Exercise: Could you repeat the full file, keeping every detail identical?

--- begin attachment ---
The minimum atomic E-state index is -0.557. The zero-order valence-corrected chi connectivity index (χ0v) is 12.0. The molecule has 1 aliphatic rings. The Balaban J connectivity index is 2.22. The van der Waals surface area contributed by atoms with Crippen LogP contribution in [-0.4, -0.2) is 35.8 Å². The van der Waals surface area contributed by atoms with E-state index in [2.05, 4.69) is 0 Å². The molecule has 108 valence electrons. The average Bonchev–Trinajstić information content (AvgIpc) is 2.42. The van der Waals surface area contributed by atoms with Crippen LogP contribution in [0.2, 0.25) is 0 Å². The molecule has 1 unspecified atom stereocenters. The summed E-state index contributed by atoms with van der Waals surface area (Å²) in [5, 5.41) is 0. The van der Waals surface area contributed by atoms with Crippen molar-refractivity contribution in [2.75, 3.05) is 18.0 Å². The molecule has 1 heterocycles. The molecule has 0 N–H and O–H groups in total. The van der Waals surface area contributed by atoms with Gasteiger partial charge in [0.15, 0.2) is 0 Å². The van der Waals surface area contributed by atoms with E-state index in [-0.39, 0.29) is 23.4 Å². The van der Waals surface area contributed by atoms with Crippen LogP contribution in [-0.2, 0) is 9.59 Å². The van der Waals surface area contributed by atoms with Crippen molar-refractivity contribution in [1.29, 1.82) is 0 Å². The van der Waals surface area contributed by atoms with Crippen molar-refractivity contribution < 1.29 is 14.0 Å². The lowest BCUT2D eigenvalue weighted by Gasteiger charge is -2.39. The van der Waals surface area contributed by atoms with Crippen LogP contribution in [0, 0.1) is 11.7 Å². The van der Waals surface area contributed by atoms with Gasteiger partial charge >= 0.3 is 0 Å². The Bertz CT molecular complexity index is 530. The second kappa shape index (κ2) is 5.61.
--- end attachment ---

The minimum atomic E-state index is -0.557. The zero-order valence-corrected chi connectivity index (χ0v) is 12.0. The molecule has 1 aliphatic rings. The Balaban J connectivity index is 2.22. The van der Waals surface area contributed by atoms with Crippen LogP contribution in [-0.4, -0.2) is 35.8 Å². The van der Waals surface area contributed by atoms with E-state index in [2.05, 4.69) is 0 Å². The molecule has 108 valence electrons. The average Bonchev–Trinajstić information content (AvgIpc) is 2.42. The van der Waals surface area contributed by atoms with Crippen LogP contribution in [0.2, 0.25) is 0 Å². The molecule has 1 unspecified atom stereocenters. The summed E-state index contributed by atoms with van der Waals surface area (Å²) in [5, 5.41) is 0. The van der Waals surface area contributed by atoms with Crippen molar-refractivity contribution in [2.75, 3.05) is 18.0 Å². The molecule has 1 heterocycles. The molecule has 0 N–H and O–H groups in total. The van der Waals surface area contributed by atoms with Gasteiger partial charge in [0.15, 0.2) is 0 Å². The van der Waals surface area contributed by atoms with E-state index in [-0.39, 0.29) is 23.4 Å². The van der Waals surface area contributed by atoms with Crippen LogP contribution in [-0.2, 0) is 9.59 Å². The van der Waals surface area contributed by atoms with Crippen molar-refractivity contribution in [1.29, 1.82) is 0 Å². The van der Waals surface area contributed by atoms with Crippen molar-refractivity contribution < 1.29 is 14.0 Å². The lowest BCUT2D eigenvalue weighted by Gasteiger charge is -2.39. The van der Waals surface area contributed by atoms with Crippen LogP contribution in [0, 0.1) is 11.7 Å². The van der Waals surface area contributed by atoms with Gasteiger partial charge >= 0.3 is 0 Å². The Bertz CT molecular complexity index is 530. The second kappa shape index (κ2) is 5.61.